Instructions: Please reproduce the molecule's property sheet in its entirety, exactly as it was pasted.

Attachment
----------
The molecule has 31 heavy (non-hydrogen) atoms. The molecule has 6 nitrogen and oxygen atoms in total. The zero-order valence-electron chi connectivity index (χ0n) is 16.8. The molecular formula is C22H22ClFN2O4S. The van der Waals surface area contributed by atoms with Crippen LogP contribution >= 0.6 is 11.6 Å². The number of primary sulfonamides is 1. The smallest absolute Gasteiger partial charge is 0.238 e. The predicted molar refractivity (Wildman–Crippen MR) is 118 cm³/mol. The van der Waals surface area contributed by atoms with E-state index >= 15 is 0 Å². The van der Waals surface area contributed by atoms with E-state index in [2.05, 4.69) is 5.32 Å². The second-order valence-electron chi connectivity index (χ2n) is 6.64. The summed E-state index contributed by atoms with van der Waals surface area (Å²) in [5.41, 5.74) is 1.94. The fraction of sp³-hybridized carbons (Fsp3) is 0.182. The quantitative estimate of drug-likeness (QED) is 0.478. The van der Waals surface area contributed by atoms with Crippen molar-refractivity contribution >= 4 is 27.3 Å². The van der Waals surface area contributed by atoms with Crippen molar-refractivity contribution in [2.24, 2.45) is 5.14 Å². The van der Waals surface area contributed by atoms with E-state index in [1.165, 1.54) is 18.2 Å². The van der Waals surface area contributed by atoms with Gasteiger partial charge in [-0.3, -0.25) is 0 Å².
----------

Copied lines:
The molecule has 31 heavy (non-hydrogen) atoms. The molecule has 6 nitrogen and oxygen atoms in total. The zero-order valence-electron chi connectivity index (χ0n) is 16.8. The molecular formula is C22H22ClFN2O4S. The van der Waals surface area contributed by atoms with Crippen LogP contribution >= 0.6 is 11.6 Å². The number of primary sulfonamides is 1. The smallest absolute Gasteiger partial charge is 0.238 e. The predicted molar refractivity (Wildman–Crippen MR) is 118 cm³/mol. The van der Waals surface area contributed by atoms with E-state index >= 15 is 0 Å². The van der Waals surface area contributed by atoms with E-state index in [2.05, 4.69) is 5.32 Å². The second-order valence-electron chi connectivity index (χ2n) is 6.64. The summed E-state index contributed by atoms with van der Waals surface area (Å²) in [5.41, 5.74) is 1.94. The fraction of sp³-hybridized carbons (Fsp3) is 0.182. The quantitative estimate of drug-likeness (QED) is 0.478. The van der Waals surface area contributed by atoms with Crippen molar-refractivity contribution >= 4 is 27.3 Å². The van der Waals surface area contributed by atoms with Crippen molar-refractivity contribution in [2.24, 2.45) is 5.14 Å². The van der Waals surface area contributed by atoms with E-state index in [1.165, 1.54) is 18.2 Å². The van der Waals surface area contributed by atoms with Gasteiger partial charge in [-0.3, -0.25) is 0 Å².